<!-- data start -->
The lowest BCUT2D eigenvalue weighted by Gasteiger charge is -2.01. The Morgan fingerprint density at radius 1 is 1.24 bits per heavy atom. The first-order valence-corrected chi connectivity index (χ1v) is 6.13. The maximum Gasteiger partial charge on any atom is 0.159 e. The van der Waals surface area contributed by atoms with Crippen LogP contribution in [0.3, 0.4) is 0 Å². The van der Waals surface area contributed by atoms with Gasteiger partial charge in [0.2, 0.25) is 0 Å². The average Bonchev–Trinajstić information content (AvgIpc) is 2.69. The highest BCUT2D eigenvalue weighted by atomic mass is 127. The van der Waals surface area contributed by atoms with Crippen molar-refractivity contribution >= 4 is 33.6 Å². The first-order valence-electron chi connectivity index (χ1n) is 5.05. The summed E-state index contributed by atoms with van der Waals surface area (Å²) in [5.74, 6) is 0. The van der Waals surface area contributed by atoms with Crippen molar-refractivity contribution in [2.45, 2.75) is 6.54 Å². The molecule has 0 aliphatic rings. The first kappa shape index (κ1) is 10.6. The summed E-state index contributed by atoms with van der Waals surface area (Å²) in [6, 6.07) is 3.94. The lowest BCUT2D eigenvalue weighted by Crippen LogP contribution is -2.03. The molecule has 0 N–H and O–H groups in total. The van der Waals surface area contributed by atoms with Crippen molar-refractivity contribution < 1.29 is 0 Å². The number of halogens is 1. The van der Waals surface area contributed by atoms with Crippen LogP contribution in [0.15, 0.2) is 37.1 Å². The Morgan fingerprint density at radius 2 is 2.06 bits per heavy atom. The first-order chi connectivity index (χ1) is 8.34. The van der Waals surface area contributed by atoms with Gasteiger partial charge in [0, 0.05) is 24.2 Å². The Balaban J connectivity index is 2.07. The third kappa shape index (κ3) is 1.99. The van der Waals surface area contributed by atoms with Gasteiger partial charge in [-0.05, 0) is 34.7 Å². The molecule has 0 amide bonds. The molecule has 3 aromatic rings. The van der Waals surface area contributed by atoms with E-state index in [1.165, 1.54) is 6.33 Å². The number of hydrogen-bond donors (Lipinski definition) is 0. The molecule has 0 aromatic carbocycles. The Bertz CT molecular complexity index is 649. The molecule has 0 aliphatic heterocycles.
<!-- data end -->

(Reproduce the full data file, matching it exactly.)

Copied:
The lowest BCUT2D eigenvalue weighted by Gasteiger charge is -2.01. The Morgan fingerprint density at radius 1 is 1.24 bits per heavy atom. The first-order valence-corrected chi connectivity index (χ1v) is 6.13. The maximum Gasteiger partial charge on any atom is 0.159 e. The van der Waals surface area contributed by atoms with Crippen LogP contribution in [0.3, 0.4) is 0 Å². The van der Waals surface area contributed by atoms with Gasteiger partial charge in [0.2, 0.25) is 0 Å². The average Bonchev–Trinajstić information content (AvgIpc) is 2.69. The highest BCUT2D eigenvalue weighted by atomic mass is 127. The van der Waals surface area contributed by atoms with Crippen molar-refractivity contribution >= 4 is 33.6 Å². The first-order valence-electron chi connectivity index (χ1n) is 5.05. The summed E-state index contributed by atoms with van der Waals surface area (Å²) in [5.74, 6) is 0. The van der Waals surface area contributed by atoms with Crippen molar-refractivity contribution in [2.45, 2.75) is 6.54 Å². The molecule has 0 aliphatic rings. The first kappa shape index (κ1) is 10.6. The summed E-state index contributed by atoms with van der Waals surface area (Å²) in [6, 6.07) is 3.94. The lowest BCUT2D eigenvalue weighted by Crippen LogP contribution is -2.03. The molecule has 0 N–H and O–H groups in total. The van der Waals surface area contributed by atoms with Crippen molar-refractivity contribution < 1.29 is 0 Å². The number of halogens is 1. The van der Waals surface area contributed by atoms with Crippen LogP contribution in [0.15, 0.2) is 37.1 Å². The Morgan fingerprint density at radius 2 is 2.06 bits per heavy atom. The first-order chi connectivity index (χ1) is 8.34. The van der Waals surface area contributed by atoms with Gasteiger partial charge in [0, 0.05) is 24.2 Å². The Balaban J connectivity index is 2.07. The third kappa shape index (κ3) is 1.99. The van der Waals surface area contributed by atoms with Gasteiger partial charge in [-0.05, 0) is 34.7 Å². The molecule has 0 amide bonds. The molecule has 3 aromatic rings. The van der Waals surface area contributed by atoms with E-state index in [1.165, 1.54) is 6.33 Å². The number of hydrogen-bond donors (Lipinski definition) is 0. The molecule has 0 aromatic carbocycles. The Bertz CT molecular complexity index is 649. The molecule has 0 aliphatic heterocycles.